Who Should Start the 2017 MLB All-Star Game?

By Thomas Albano

You have mere hours left to get your final votes in for this year’s MLB All-Star Game starting lineups. No home-field advantage in the World Series on the line anymore, keep in mind.

I always do like to give a few votes for all my Yankees and Nationals who are up for nomination, I won’t lie. But, trying to do this from a neutral, journalistic standpoint, and trying to make the best lineup possible, here are the starting lineups I have come up with.

Screen Shot 2017-06-29 at 2.22.39 AM American League:
1B – Eric Hosmer (KC) – I was split between him, Jose Abreu and Justin Smoak. Bringing it down to Hosmer and Abreu, while I like how Abreu’s power has helped him contribute more, Hosmer is just a more pure hitter, and more popular for that matter.
2B – Jose Altuve (HOU) – I was a bit torn between him and Starlin Castro. However, with Castro now on the DL, this spot appears to be Altuve’s for the taking, in my opinion.
SS – Xander Bogaerts (BOS) – I was split between Bogaerts, Didi Gregorious, and Jean Segura. However, let’s face it, it’s Bogaerts, who has proven to be one of the best hitters and defensive shortstops this year.
3B – Jose Ramirez (CLE) – No contest.
C – Gary Sanchez (NYY) – No contest.
DH – Nelson Cruz (SEA) – I would say maybe Matt Holliday had a chance, but now Holliday is a member of the Yankees’ squad that is currently beaten down with injuries.
OF – Aaron Judge (NYY), Mookie Betts (BOS), and J.D. Martinez (DET) – No contest.

National League:
1B – Paul Goldschmidt (ARI) – Arizona is having one heck of a hot year, and Goldschmidt is making his case for NL MVP once again. But, so too is Ryan Zimmerman of Washington. Goldschmidt has my vote here, but you can expect Zimmerman (or Goldschmidt if he loses out here) to be the first NL reserve player named.
2B – Daniel Murphy (WAS) – No contest.
SS – Zack Cozart (CIN) – This one’s tricky. Cozart, Chris Owings of the Diamondbacks, and Corey Seager of the LA Dodgers have all staked some claim for this spot. Owings is having himself a good year (again, as all the Diamondbacks are), and Corey Seager is still one of the best youth in baseball. But, Cozart is a bit underrated here. Cozart is hitting .320 with 33 RBIs and a .966 OPS, and I think he’s earned some right in claiming the position, even if he’s on a sucky team like the Reds. Speaking of which, there must be at least one player per franchsie, so I assume Cozart or Joey Votto are getting it for the Reds.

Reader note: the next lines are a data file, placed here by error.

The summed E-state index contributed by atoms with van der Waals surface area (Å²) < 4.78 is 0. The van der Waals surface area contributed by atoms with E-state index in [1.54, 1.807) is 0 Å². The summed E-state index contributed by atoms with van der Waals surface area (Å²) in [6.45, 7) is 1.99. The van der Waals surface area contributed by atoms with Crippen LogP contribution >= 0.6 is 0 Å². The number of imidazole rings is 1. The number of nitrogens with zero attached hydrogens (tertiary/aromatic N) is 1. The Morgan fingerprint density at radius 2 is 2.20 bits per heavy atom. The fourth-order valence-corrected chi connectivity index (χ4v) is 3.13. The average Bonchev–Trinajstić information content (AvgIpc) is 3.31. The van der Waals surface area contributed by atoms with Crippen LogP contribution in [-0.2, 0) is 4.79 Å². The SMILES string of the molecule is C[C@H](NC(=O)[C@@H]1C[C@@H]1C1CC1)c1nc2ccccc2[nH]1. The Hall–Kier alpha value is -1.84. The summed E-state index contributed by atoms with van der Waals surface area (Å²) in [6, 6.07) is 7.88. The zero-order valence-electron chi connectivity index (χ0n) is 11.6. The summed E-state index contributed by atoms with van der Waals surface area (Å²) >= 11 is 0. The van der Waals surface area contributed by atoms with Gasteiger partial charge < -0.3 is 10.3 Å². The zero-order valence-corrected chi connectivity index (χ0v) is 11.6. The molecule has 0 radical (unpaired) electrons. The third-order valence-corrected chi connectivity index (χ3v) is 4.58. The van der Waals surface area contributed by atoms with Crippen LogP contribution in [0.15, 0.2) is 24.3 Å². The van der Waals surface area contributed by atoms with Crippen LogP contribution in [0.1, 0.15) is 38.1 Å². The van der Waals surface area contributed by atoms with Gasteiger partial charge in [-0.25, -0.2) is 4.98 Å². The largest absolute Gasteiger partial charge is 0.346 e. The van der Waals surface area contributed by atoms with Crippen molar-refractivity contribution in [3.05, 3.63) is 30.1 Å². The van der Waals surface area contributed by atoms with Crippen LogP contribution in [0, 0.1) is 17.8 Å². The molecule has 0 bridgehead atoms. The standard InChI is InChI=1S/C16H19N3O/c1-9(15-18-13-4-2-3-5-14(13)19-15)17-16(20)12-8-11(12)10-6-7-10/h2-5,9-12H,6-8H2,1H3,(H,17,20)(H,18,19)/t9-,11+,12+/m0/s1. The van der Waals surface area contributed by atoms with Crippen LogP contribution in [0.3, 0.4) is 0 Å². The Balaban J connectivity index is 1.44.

3B – Nolan Arenado (COL) – This one’s the closest race supposedly, with Arenado and Kris Bryant of the Cubs going neck-to-neck. But to me, I think it’s pretty clear Arenado is having the much better season. Plus, now that Bryant has this ankle injury scare, it isn’t looking good for the Cubbie.
OF – Charlie Blackmon (COL), Bryce Harper (WAS), and Marcell Ozuna (MIA) – Blackmon and Harper are no contest. The only outfielder I would consider is David Peralta of the Diamondbacks, but Ozuna plays more days I think. Also, it’s Miami, so hometown pop. Now, I know what some of you may be thinking “What about Giancarlo Stanton?” Well, if you compare the two, Ozuna has produced similar numbers to Stanton while having a higher batting average. Truth be told, I think Ozuna has had such a big year, that maybe this time around, he deserves the starting slot a little bit more.

Some time after starting lineups are announced, I’ll get back with who I think should be each league’s starting pitcher and reserves!


5 Things the Yankees Can Do to Turn Things Around

By Thomas Albano

This weekend, I got to experience my first live baseball game at Yankee Stadium (the one opened in 2009; I went to the old one a few times). As a New York Yankees fan, it brought me great joy and memorable moments from exploring the Yankees Museum, to observing Monument Park, and from running into a good friend to seeing an Aaron Judge home run.

The only thing that could have made it better was if the Yankees had won.


And the Yankees right now are colder than those leftovers you’ve got in your fridge. They have lost 10 of their last 12, they have lost sole possession of their first place standing in the AL East, and they are dealing with a few bad injuries to key players (most recently outfielder Aaron Hicks).

I said, along with others, that the 2017 season was going to be one where the Yanks weren’t going to win too much; however, it would all just be to help give the younger players experience. But now with how hot the Yankees had been, it felt like this season has the potential to be an amazing one. Right now, however, it feels like all a tease — just like the end of 2016 all over again.

But, fear not, Yankees fans. The Yankees can rebound and still be great, especially if they do these five things:

1. Get Rid of Headley and Clippard
Headley’s quality as a third baseman has definitely gone hill since his quality season with the Padres in 2012. While there are players in MLB that have worse than a .245 AVG, Headley has an OBP of just .335, and his WAR is only 0.4.

I’d suggest moving Didi Gregorious or Starlin Castro over to third and then find a way to get Gleyber Torres up to the bigs. But now that Torres is done until Spring Training, that’s out the window. So, hopefully Ronald Torreyes can help righten the ship (especially since Headley is out with an epidural)? If this doesn’t work, or heaven forbid Torreyes goes to the DL as well, then how much longer before the calls to promote Tyler Wade come

And since I was there on Saturday, I might as well say it. GOOD GOD, Clippard. Just like I said to you indirectly when I was doing fantasy baseball two years ago, it’s time for you to get lost.